It’s true that today’s vehicles are increasingly turning to plastics as a means of lightweighting, with design freedom to boot. But precisely how much more can one pack into an automobile? As much as 150 kg more by 2020, according to industry watcher IHS Markit (London), representing a marked rise from the 200-kg average in 2014. A rise to 350 kg per vehicle does sound overly optimistic, but there’s no doubt the forecast is in the right direction. Read more

Electric vehicles: Designing from the road up

A highlight of the recent K show was the electric concept car at the Covestro (Leverkusen, Germany) stand. It highlighted a key issue in the future design of electric vehicles. In order to make the most of electric motive power, EVs need to be designed from the ground up. Cue extensive use of plastics and dedicated plastics-centric vehicle assembly lines. Read more

Carbon fiber 1

No auto channel top ten would be complete without a dose of lightweighting and, unsurprisingly, developments in the carbon-fiber field were to the fore. Ex Tour de France cycling champion Greg LeMond might not cut the athletic figure of his heyday, but he’s still pretty quick up hills in a racing bike. LeMond is also onto something with his investment in an eponymous low-cost carbon-fiber startup. Having licensed technology from Oak Ridge National Laboratory, LeMond plans to market carbon fiber and its composites to the transportation, renewable energy and infrastructure markets. And don’t be surprised if LeMond fabricates the odd racing bike to boot. Read more

Carbon fiber 2

Also featuring carbon composites was the Ford Shelby GT350R, in this instance in its wheels. The weight saving is huge: The carbon wheel weighs approximately 18 pounds compared with an aluminum wheel that weighs around 33 pounds, a weight saving of 60 lbs. per vehicle. Rotational inertia is reduced by 40%. Read more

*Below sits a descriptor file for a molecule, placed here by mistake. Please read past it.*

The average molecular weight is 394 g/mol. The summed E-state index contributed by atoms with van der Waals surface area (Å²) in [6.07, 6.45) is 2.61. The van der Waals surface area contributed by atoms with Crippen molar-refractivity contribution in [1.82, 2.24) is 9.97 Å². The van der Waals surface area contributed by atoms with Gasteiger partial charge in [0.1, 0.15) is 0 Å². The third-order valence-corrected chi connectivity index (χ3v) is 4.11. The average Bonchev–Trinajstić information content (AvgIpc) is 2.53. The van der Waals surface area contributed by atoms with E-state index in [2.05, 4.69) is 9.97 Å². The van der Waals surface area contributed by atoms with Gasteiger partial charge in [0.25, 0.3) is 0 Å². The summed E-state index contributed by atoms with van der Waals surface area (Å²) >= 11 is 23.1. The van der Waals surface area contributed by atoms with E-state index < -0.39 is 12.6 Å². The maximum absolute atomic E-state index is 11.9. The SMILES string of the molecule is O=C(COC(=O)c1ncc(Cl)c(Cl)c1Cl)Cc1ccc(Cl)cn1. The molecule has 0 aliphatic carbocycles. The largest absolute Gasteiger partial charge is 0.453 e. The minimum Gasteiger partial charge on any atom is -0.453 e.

Sticking with the racing theme

It doesn’t come much quicker than a NASCAR pit stop. Applying the principles of NASCAR race teams to mold changes, a common task in many custom injection molding shops, is a key factor in determining how much machine time is available, notes plastic injection consultant Garrett MacKenzie. “Poor performance in changeover times and approach can make or break a company with a lean manufacturing ideology.” Read more

Don’t forget other processes

Injection-molded structural components and blow-molded ducting often enjoy the limelight when discussing process innovations in the auto sector. But for low-volume applications in commercial and recreational vehicles, thermoforming holds great promise. As thermoforming permits greater complexity in tooling and compatibility with injection molded parts to create innovative assemblies, we're seeing larger and more complex components and assemblies. More designs are addressing auto, truck and RV interior dashboards that result in larger assemblies at reduced manufacturing costs. Read more

Trump that!

What better way to round out the top 10 than with a shout out to the President-elect, The Donald. PlasticsToday’s Clare Goldsberry mused about how he might help or hurt the auto industry through his anti-mercantile stance. She concluded that it would be a good idea to stick with NAFTA, one of the worst trade deals ever, according to Trump, given the level of integration between the auto industries of the United States and Mexico, in particular. In an online poll, however, our readers, agreed to disagree with Goldsberry by a margin of 49% to 38%. For the record, Goldsberry believes the Trans Pacific Partnership (TPP) is not such a good deal for the United States. Read more

About the Author(s)

Stephen Moore

Stephen has been with PlasticsToday and its preceding publications Modern Plastics and Injection Molding since 1992, throughout this time based in the Asia Pacific region, including stints in Japan, Australia, and his current location Singapore. His current beat focuses on automotive. Stephen is an avid folding bicycle rider, often taking his bike on overseas business trips, and is a proud dachshund owner.